Race Disparities Report Analysis: Police Culture Disproportionately Harms The African American Community

By Barney Blakeney

A component of the Avery Research Center for African American History and Culture at the College of Charleston report titled “The State of Racial Disparities in Charleston County, South Carolina 2000-2015” is a section on Crime and Policing. Succinctly, the report begins saying several local law enforcement agencies have especially egregious records of police misconduct and violence against civilians. It specifically notes the North Charleston and Charleston County Sheriff’s Office.

The report begins noting racial disparities in employment. North Charleston has a population of about 100,000. About 47 percent of its residents are Black. Of the approximately 340 sworn officers in the police Department, 62 are Black. Eighty percent of North Charleston’s police officers are white. And in Charleston County, where about one-third of the population of some 350,000 residents is Black, of the approximately 250 sworn officers with the sheriff’s office about 27 are Black.

Data on racial profiling and excessive use of force span multiple years and reflects a police culture that disproportionately harms the Black community in North Charleston, the report said. The shooting death of Walter Scott at the hands of North Charleston police should not be perceived as an isolated incident, but rather recognized as an outcome of a policing culture resulting from decades of police violence and unlawful policing practices, it continued.

The report noted Black residents had a disproportionately higher share of citizen complaints against NCPD officers (60 percent) compared to their population of 47 percent. Black residents filed nearly twice as many complaints against police officers as their white counterparts. But complaints filed against officers by Black residents were sustained only 31 percent of the time versus 50 percent of complaints filed by whites which were sustained. In 2014 Blacks were jailed almost three and one-half times as often as whites. Though the county’s Black population in 2014 was 28 percent, 65 percent of the county’s jail population was Black.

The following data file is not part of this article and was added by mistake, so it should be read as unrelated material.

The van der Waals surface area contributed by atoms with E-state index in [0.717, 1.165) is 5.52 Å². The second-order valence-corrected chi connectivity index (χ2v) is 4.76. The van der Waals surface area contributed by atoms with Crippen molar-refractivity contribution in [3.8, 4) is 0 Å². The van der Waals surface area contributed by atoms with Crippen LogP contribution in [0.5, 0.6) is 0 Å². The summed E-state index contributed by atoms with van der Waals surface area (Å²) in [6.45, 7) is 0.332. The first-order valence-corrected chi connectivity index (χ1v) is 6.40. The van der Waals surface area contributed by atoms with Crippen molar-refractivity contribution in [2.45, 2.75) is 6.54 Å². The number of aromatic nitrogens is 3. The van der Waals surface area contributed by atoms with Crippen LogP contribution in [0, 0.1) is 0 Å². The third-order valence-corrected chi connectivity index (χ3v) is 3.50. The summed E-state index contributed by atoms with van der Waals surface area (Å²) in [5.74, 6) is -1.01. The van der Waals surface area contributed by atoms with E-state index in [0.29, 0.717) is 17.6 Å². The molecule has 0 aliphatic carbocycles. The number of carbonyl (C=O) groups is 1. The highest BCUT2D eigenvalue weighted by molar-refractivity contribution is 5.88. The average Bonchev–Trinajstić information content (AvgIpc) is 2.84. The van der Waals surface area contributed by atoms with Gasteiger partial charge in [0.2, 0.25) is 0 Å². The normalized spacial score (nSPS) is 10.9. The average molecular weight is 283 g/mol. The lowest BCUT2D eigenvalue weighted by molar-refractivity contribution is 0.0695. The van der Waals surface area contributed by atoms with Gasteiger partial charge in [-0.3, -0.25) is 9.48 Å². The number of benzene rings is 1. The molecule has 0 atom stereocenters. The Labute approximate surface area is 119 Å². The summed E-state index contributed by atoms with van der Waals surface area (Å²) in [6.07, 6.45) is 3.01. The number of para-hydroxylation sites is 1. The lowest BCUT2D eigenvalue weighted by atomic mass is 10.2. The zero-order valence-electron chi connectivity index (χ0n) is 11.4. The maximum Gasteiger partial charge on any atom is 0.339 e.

Last week after former North Charleston police officer Michael Slager was sentenced to 20 years for the 2015 murder of Walter Scott, Sherrilyn Ifill, President and Director-Counsel of the NAACP Legal Defense and Educational Fund, Inc., issued the following statement: “Convictions of law enforcement officers who violate the civil rights of people of color are unforgivably few and far between – even in cases as egregious as this one.

“Despite a video that showed that Walter Scott was shot in the back as he ran from law enforcement, it took a federal prosecution to hold Officer Slager accountable after his state prosecution ended in a mistrial.

“Officers rarely receive any prison sentence at all for their crimes, and while Officer Slager is receiving what some may see as a strong sentence, we know that no punishment can repair the hole left in the lives of his loved ones. The fact is that Walter Scott should be alive today.

“Individual accountability, however, is only one aspect of the changes that are needed to prevent killings like that of Walter Scott. The North Charleston Police Department, like other law enforcement agencies around the country, must adopt systemic reforms. We will continue pushing for the Department of Justice’s Community Oriented Policing Services Office to release its assessment of the NCPD, in addition to pursuing substantive reforms by working with local officials and residents. The DOJ has refused to release that assessment despite calls from the community and U.S. Senator and North Charleston native Tim Scott (R)-SC) for its release. Officer Slager’s conviction and sentence are only first steps. The process of building a relationship rooted in mutual trust between North Charleston residents and their police department cannot begin in earnest until meaningful changes are put in place to ensure unbiased and accountable policing policies and practices.”

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